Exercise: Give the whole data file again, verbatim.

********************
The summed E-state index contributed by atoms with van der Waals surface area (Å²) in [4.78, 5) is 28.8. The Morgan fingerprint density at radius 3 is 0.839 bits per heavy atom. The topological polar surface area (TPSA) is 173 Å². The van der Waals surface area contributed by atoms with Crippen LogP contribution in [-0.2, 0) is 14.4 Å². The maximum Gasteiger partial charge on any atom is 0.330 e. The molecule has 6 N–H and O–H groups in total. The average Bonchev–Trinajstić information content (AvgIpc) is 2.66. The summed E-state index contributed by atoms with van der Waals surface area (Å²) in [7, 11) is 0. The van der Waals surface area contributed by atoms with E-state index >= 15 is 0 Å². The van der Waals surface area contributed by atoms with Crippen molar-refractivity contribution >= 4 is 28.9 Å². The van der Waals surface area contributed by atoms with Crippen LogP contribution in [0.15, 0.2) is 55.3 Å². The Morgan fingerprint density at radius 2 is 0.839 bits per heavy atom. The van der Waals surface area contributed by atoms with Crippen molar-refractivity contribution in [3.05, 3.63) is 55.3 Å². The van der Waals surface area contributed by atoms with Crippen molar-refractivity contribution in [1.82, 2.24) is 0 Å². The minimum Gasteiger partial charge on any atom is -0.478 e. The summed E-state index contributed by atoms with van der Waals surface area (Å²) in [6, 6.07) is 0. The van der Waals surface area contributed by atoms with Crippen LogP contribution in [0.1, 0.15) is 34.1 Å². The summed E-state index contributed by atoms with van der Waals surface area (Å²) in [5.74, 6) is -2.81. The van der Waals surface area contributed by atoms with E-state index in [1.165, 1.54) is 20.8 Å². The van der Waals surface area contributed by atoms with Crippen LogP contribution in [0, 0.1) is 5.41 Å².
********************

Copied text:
The summed E-state index contributed by atoms with van der Waals surface area (Å²) in [4.78, 5) is 28.8. The Morgan fingerprint density at radius 3 is 0.839 bits per heavy atom. The topological polar surface area (TPSA) is 173 Å². The van der Waals surface area contributed by atoms with Crippen LogP contribution in [-0.2, 0) is 14.4 Å². The maximum Gasteiger partial charge on any atom is 0.330 e. The molecule has 6 N–H and O–H groups in total. The average Bonchev–Trinajstić information content (AvgIpc) is 2.66. The summed E-state index contributed by atoms with van der Waals surface area (Å²) in [7, 11) is 0. The van der Waals surface area contributed by atoms with E-state index >= 15 is 0 Å². The van der Waals surface area contributed by atoms with Crippen molar-refractivity contribution >= 4 is 28.9 Å². The van der Waals surface area contributed by atoms with Crippen LogP contribution in [0.15, 0.2) is 55.3 Å². The Morgan fingerprint density at radius 2 is 0.839 bits per heavy atom. The van der Waals surface area contributed by atoms with Crippen molar-refractivity contribution in [3.05, 3.63) is 55.3 Å². The van der Waals surface area contributed by atoms with Crippen molar-refractivity contribution in [1.82, 2.24) is 0 Å². The minimum Gasteiger partial charge on any atom is -0.478 e. The summed E-state index contributed by atoms with van der Waals surface area (Å²) in [6, 6.07) is 0. The van der Waals surface area contributed by atoms with Crippen LogP contribution in [0.1, 0.15) is 34.1 Å². The summed E-state index contributed by atoms with van der Waals surface area (Å²) in [5.74, 6) is -2.81. The van der Waals surface area contributed by atoms with E-state index in [1.165, 1.54) is 20.8 Å². The van der Waals surface area contributed by atoms with Crippen LogP contribution in [0, 0.1) is 5.41 Å².